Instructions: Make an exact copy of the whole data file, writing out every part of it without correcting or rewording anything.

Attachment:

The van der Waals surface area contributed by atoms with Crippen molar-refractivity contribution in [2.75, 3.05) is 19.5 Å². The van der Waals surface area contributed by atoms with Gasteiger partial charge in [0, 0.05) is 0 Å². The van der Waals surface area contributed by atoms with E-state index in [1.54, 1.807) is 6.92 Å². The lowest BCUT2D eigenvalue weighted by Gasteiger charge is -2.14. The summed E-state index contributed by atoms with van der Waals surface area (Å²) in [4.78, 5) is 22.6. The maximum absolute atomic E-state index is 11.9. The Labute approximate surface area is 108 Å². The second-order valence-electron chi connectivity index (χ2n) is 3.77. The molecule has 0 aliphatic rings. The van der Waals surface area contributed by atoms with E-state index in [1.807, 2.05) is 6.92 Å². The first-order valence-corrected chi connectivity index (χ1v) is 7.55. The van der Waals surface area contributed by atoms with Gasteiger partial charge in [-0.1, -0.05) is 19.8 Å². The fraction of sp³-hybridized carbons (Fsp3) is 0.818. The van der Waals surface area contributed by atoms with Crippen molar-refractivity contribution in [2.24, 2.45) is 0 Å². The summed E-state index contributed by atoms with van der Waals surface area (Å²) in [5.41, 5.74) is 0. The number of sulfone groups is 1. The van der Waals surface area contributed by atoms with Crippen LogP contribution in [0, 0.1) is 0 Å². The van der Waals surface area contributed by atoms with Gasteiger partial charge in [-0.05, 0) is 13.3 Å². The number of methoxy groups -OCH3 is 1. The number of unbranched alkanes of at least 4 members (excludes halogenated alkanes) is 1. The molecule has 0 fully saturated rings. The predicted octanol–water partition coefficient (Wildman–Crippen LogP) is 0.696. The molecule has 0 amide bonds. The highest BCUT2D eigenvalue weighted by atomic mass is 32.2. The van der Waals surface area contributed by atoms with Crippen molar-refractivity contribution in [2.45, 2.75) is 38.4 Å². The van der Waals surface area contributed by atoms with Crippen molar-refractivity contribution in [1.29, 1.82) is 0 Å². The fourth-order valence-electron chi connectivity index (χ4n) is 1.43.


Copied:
The van der Waals surface area contributed by atoms with Crippen molar-refractivity contribution in [2.75, 3.05) is 19.5 Å². The van der Waals surface area contributed by atoms with Gasteiger partial charge in [0, 0.05) is 0 Å². The van der Waals surface area contributed by atoms with E-state index in [1.54, 1.807) is 6.92 Å². The lowest BCUT2D eigenvalue weighted by Gasteiger charge is -2.14. The summed E-state index contributed by atoms with van der Waals surface area (Å²) in [4.78, 5) is 22.6. The maximum absolute atomic E-state index is 11.9. The Labute approximate surface area is 108 Å². The second-order valence-electron chi connectivity index (χ2n) is 3.77. The molecule has 0 aliphatic rings. The van der Waals surface area contributed by atoms with E-state index in [1.807, 2.05) is 6.92 Å². The first-order valence-corrected chi connectivity index (χ1v) is 7.55. The van der Waals surface area contributed by atoms with Gasteiger partial charge in [-0.1, -0.05) is 19.8 Å². The fraction of sp³-hybridized carbons (Fsp3) is 0.818. The van der Waals surface area contributed by atoms with Crippen molar-refractivity contribution in [2.24, 2.45) is 0 Å². The summed E-state index contributed by atoms with van der Waals surface area (Å²) in [5.41, 5.74) is 0. The number of sulfone groups is 1. The van der Waals surface area contributed by atoms with Crippen LogP contribution in [0, 0.1) is 0 Å². The van der Waals surface area contributed by atoms with Gasteiger partial charge in [-0.05, 0) is 13.3 Å². The number of methoxy groups -OCH3 is 1. The number of unbranched alkanes of at least 4 members (excludes halogenated alkanes) is 1. The molecule has 0 fully saturated rings. The predicted octanol–water partition coefficient (Wildman–Crippen LogP) is 0.696. The molecule has 0 amide bonds. The highest BCUT2D eigenvalue weighted by atomic mass is 32.2. The van der Waals surface area contributed by atoms with Crippen molar-refractivity contribution in [2.45, 2.75) is 38.4 Å². The van der Waals surface area contributed by atoms with Crippen molar-refractivity contribution in [1.29, 1.82) is 0 Å². The fourth-order valence-electron chi connectivity index (χ4n) is 1.43.